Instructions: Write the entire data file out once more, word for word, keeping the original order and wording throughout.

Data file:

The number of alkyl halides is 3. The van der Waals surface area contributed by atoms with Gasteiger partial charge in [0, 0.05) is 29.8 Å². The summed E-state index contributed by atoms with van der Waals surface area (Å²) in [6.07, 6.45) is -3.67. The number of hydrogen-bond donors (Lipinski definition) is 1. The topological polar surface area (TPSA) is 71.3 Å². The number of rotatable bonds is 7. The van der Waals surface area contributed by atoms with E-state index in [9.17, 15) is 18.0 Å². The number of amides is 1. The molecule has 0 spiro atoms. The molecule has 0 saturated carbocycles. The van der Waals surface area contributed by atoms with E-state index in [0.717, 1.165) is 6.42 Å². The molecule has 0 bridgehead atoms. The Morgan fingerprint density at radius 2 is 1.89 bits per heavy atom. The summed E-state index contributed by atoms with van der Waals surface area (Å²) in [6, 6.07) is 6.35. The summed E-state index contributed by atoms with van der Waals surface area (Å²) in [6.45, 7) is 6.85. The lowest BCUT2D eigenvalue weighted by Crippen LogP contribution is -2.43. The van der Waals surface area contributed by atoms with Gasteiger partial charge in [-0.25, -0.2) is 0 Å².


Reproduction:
The number of alkyl halides is 3. The van der Waals surface area contributed by atoms with Gasteiger partial charge in [0, 0.05) is 29.8 Å². The summed E-state index contributed by atoms with van der Waals surface area (Å²) in [6.07, 6.45) is -3.67. The number of hydrogen-bond donors (Lipinski definition) is 1. The topological polar surface area (TPSA) is 71.3 Å². The number of rotatable bonds is 7. The van der Waals surface area contributed by atoms with E-state index in [9.17, 15) is 18.0 Å². The number of amides is 1. The molecule has 0 spiro atoms. The molecule has 0 saturated carbocycles. The van der Waals surface area contributed by atoms with E-state index in [0.717, 1.165) is 6.42 Å². The molecule has 0 bridgehead atoms. The Morgan fingerprint density at radius 2 is 1.89 bits per heavy atom. The summed E-state index contributed by atoms with van der Waals surface area (Å²) in [6, 6.07) is 6.35. The summed E-state index contributed by atoms with van der Waals surface area (Å²) in [6.45, 7) is 6.85. The lowest BCUT2D eigenvalue weighted by Crippen LogP contribution is -2.43. The van der Waals surface area contributed by atoms with Gasteiger partial charge in [-0.25, -0.2) is 0 Å².